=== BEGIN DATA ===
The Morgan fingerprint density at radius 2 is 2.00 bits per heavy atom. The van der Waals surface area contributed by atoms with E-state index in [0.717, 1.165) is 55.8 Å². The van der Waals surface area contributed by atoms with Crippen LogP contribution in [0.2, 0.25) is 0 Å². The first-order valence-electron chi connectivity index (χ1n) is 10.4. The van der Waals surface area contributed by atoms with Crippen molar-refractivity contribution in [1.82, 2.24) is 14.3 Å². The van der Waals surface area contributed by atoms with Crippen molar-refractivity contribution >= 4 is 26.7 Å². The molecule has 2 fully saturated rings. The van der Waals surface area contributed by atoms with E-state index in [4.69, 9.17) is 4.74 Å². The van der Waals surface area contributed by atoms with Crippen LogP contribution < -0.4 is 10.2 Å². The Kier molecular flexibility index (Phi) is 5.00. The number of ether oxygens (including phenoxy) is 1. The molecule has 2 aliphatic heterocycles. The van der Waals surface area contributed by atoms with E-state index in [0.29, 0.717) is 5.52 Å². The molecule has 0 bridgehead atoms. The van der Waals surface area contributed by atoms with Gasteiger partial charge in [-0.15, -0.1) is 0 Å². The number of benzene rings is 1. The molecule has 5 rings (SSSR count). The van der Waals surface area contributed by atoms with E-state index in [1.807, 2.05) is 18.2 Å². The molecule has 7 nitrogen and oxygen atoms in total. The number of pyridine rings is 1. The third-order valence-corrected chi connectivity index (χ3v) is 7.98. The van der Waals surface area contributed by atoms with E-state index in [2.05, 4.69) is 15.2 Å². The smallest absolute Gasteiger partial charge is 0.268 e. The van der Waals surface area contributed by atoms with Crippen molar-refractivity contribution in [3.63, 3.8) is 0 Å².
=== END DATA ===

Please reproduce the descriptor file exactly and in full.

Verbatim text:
The Morgan fingerprint density at radius 2 is 2.00 bits per heavy atom. The van der Waals surface area contributed by atoms with E-state index in [0.717, 1.165) is 55.8 Å². The van der Waals surface area contributed by atoms with Crippen LogP contribution in [0.2, 0.25) is 0 Å². The first-order valence-electron chi connectivity index (χ1n) is 10.4. The van der Waals surface area contributed by atoms with Crippen molar-refractivity contribution in [1.82, 2.24) is 14.3 Å². The van der Waals surface area contributed by atoms with Crippen molar-refractivity contribution >= 4 is 26.7 Å². The molecule has 2 fully saturated rings. The van der Waals surface area contributed by atoms with E-state index in [4.69, 9.17) is 4.74 Å². The van der Waals surface area contributed by atoms with Crippen LogP contribution < -0.4 is 10.2 Å². The Kier molecular flexibility index (Phi) is 5.00. The number of ether oxygens (including phenoxy) is 1. The molecule has 2 aliphatic heterocycles. The van der Waals surface area contributed by atoms with E-state index in [0.29, 0.717) is 5.52 Å². The molecule has 0 bridgehead atoms. The van der Waals surface area contributed by atoms with Gasteiger partial charge in [-0.15, -0.1) is 0 Å². The number of benzene rings is 1. The molecule has 5 rings (SSSR count). The van der Waals surface area contributed by atoms with E-state index in [1.807, 2.05) is 18.2 Å². The molecule has 7 nitrogen and oxygen atoms in total. The number of pyridine rings is 1. The third-order valence-corrected chi connectivity index (χ3v) is 7.98. The van der Waals surface area contributed by atoms with E-state index in [2.05, 4.69) is 15.2 Å². The smallest absolute Gasteiger partial charge is 0.268 e. The van der Waals surface area contributed by atoms with Crippen molar-refractivity contribution in [3.63, 3.8) is 0 Å².